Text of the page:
Trust Administration

Trust Administration

When a trust is formed, the creator of the trust determines how the assets are to be distributed at the time of his or her death. The trust will also specify a trustee – often a family member or close friend, or occasionally a corporate trustee or private fiduciary – to carry out the wishes of the trustor.

Upon the death of the trustor, the trustee will be responsible for several aspects of trust administration, including, but not limited to providing notice and copies of the trust in a specified format to all beneficiaries and heirs, notifying appropriate state agencies; filing an estate tax return, if necessary; notifying county agencies of the death of a real property owner; requesting a taxpayer identification number from the Internal Revenue Service; establishing a trust administration bank account to collect assets; mediating disputes between beneficiaries and family members not named as beneficiaries, etc.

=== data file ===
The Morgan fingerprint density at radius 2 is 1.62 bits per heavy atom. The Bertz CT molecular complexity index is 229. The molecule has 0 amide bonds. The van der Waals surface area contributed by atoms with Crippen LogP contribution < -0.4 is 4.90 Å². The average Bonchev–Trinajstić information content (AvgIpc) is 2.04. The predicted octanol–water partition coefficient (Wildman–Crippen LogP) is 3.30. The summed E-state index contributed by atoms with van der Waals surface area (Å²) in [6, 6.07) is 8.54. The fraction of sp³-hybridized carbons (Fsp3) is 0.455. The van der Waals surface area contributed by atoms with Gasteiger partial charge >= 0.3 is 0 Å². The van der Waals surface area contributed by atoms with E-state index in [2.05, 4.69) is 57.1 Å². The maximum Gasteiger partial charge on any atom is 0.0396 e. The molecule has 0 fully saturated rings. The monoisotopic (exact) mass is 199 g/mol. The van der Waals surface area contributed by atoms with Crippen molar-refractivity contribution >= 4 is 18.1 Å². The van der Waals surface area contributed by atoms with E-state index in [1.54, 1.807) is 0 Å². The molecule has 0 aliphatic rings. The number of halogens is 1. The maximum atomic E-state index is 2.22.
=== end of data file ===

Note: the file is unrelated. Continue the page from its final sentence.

This process is can prove to be complicated, exhausting, and overwhelming, but it is still more private, efficient, and straightforward than the court-supervised probate process.

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